One must bear in mind here the dark deeds that follow one another in quick succession: robbery, murder, bodily injury with premeditation, and denial of a fair trial. This is further exacerbated by the fact that Yahweh displays no compunction, remorse, or compassion, but only ruthlessness and brutality. The plea of unconsciousness is invalid, seeing at he flagrantly violates at least three of the commandments he himself gave out on Mount Sinai.
Job’s friends do everything in their power to contribute his moral torments, and instead of giving him, whom God has perfidiously abandoned, their warm-hearted support, they moralize in an all too human manner, that is, in the stupidest fashion imaginable, and “fill him with inkles.” They thus’ deny him even the last comfort of sympathetic participation and human understanding, so at one cannot altogether suppress the suspicion of connivance in high places.
Why Job’s torments and the divine wager should suddenly come to an end is not quite clear. So long as Job does not actually die, the pointless suffering could be continued indefinitely. We must, however, keep an eye on the background of all these events: it is just possible that something in this background will gradually begin to take shape a compensation for Job’s undeserved suffering-something to which Yahweh, even if he had only a faint inkling of it, could hardly remain indifferent. Without Yahweh’s knowledge and contrary to his intentions, the tormented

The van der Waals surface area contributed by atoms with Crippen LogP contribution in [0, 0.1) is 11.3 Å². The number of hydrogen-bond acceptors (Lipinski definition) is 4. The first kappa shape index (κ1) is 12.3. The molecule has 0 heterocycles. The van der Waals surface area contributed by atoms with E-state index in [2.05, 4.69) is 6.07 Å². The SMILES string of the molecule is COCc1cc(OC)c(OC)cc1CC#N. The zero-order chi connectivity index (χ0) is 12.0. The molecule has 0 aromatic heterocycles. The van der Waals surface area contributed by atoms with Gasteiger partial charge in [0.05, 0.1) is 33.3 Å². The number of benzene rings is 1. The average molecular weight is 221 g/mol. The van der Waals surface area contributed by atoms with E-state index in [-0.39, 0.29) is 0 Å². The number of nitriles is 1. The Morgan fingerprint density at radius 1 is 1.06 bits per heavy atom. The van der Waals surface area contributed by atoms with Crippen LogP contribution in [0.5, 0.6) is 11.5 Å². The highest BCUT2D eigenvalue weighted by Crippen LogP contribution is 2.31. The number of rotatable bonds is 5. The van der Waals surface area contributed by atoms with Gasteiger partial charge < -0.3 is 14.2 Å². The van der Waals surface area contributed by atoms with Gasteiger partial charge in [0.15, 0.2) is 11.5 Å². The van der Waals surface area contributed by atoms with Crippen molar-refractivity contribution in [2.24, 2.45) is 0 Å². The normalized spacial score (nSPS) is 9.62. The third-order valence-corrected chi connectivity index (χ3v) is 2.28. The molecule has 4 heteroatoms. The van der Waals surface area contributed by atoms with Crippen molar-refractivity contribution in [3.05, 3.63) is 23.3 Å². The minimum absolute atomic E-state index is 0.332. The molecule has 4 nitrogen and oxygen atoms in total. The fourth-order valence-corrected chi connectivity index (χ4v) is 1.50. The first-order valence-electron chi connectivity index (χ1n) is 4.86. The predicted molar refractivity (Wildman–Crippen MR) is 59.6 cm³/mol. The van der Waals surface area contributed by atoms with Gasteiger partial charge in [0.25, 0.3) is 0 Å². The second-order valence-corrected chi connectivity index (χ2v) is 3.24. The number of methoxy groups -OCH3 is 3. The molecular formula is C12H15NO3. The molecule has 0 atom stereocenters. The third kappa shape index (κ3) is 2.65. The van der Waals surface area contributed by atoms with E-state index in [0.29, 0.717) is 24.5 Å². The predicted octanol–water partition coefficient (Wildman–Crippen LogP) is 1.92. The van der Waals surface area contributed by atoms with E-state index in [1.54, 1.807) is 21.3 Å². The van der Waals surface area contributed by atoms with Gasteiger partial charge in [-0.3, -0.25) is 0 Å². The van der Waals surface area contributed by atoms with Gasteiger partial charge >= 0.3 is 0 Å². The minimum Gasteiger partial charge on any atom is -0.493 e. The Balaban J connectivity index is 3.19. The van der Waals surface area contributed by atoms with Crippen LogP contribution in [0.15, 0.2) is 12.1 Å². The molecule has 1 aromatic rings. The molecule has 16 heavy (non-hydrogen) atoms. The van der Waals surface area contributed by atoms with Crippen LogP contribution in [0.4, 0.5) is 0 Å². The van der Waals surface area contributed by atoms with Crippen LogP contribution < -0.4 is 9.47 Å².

though guiltless Job had secretly been lifted up to a superior knowledge of God which God himself did not possess. Had Yahweh consulted his omniscience, Job would not have had the advantage of him. But then, so many other,things would not have happened either.
Job realizes God’s inner antinomy, and in the light of this to realization his knowledge attains a divine numinosity. The possibility of this development lies, one must suppose, in man’s “godlikeness,” which one should certainly not look is for in human morphology. Yahweh himself had guarded against this error by expressly forbidding the making of images. Job, by his insistence on bringing his case before God, even without hope of, a hearing, had stood his ground and thus created the very obstacle that forced God to re-veal his true nature. With this dramatic climax Yahweh abruptly breaks off his cruel game of cat and mouse. But if anyone should expect that his wrath will now be turned against the slanderer, he will be severely disappointed. Yahweh does not think of bringing this mischief-making son of his to account, nor does it ever occur to him to give Job at least the moral satisfaction of explaining his behaviour. Instead, he comes riding along on the tempest of his almightiness and thunders reproaches at the half-crushed human worm:
Who is this that darkens counsel
by words without insight
In view of the subsequent words of Yahweh, one must really ask oneself: Who is darkening what counsel? The only, dark thing here is how Yahweh ever came to make a bet with Satan. It is certainly not Job who has darkened, anything and least of all a counsel, for there was never any’ talk of this nor will there be in what follows. The bet does not contain any “counsel’ so far as one can see-unless, of course, it was Yahweh himself who egged Satan on Job 38 2 (ZB).
More to come later ……….Mark